Last night I asked a question about cyber hate on Q & A. I was invited to submit a question late last week. The topic was social media. Watch the whole episode here.
In the ten or so years I’ve been writing professionally – mostly online, I’ve experienced a lot of online abuse – from anonymous people, and also from some people I know.
Earlier this year I had a lot of appearance-related hate speech on Twitter and on Instagram, and I’ve also had death threats on Twitter and my blog in previous years. My photo has been misused on Reddit. A couple of women would leave bad reviews for Organisations I had spoken at. And I went to court to stop a man whom I knew from abusing and defaming me on Facebook.
Recently, the abuse has been public, defamatory, ongoing, long term and targeted- from people I know – on the bullies’ own social media platforms. Its been covert and overt.
The abuse has impacted my mental and physical health and my work – giving me panic attacks and making me fear for my safety.
When I have reported it to the social media platforms, the response almost every time is that it does not breach community standards.
Part of this response, I think, is because those moderating the hate speech don’t recognise it as it pertains to marginalised people. Ableist abuse is often dismissed and not easy to spot if you’re not disabled, for example.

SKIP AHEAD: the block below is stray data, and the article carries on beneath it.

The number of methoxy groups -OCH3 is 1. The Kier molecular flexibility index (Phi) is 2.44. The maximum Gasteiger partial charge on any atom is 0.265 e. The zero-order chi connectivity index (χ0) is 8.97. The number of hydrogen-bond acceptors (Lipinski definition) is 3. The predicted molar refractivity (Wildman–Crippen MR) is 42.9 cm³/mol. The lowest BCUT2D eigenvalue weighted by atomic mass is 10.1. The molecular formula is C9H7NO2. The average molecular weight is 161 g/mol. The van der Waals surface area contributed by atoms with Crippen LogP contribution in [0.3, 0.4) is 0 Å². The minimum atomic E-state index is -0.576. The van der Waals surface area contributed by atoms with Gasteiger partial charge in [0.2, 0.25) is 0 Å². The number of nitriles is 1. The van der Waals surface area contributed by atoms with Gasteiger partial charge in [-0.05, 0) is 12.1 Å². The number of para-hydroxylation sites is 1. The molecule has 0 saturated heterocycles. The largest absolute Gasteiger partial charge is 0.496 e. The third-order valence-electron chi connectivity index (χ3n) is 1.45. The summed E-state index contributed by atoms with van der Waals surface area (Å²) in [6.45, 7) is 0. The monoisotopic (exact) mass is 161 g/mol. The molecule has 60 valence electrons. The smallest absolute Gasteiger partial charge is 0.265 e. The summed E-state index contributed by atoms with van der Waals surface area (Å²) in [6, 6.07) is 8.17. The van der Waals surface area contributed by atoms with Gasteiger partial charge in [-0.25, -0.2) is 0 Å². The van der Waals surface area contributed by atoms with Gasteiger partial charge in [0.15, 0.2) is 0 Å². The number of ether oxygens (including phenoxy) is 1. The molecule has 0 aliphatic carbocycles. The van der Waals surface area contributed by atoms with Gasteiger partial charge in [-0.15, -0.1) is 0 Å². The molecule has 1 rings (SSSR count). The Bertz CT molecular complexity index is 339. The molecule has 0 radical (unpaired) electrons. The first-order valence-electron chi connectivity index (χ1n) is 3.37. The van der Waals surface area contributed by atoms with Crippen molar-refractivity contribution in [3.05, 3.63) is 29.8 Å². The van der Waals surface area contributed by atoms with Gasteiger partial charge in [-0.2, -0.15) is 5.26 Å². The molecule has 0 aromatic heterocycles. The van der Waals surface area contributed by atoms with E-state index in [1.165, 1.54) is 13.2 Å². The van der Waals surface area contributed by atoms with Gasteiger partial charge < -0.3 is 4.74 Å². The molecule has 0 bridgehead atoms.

An online community is real life, and these aren’t the standards we should accept in the community.
And while I acknowledge hat not everyone who uses social media has had bad experiences, it doesn’t mean it’s not happening to others.
I really do look forward to the changes the eSafety Commissioner has more power to act on online abuse
I also want to add that social media has, for the most part been *amazing* for me. I’ve found community. Found work. Found myself. I love connecting and learning new things and growing. I’ve made hundreds of friends online.
My own online spaces are generally safe, because I’ve cultivated that community. Thank you for being here and for your ongoing support.
Lastly, social media is vital for many disabled and chronically ill people to connect and to find information – because it can be hard to leave the house.
Thanks for having me, Q+A.
Video: a short clip from ABC Q+A – Hamish introduces my question, I ask the question from my backyard, and panelists discuss it.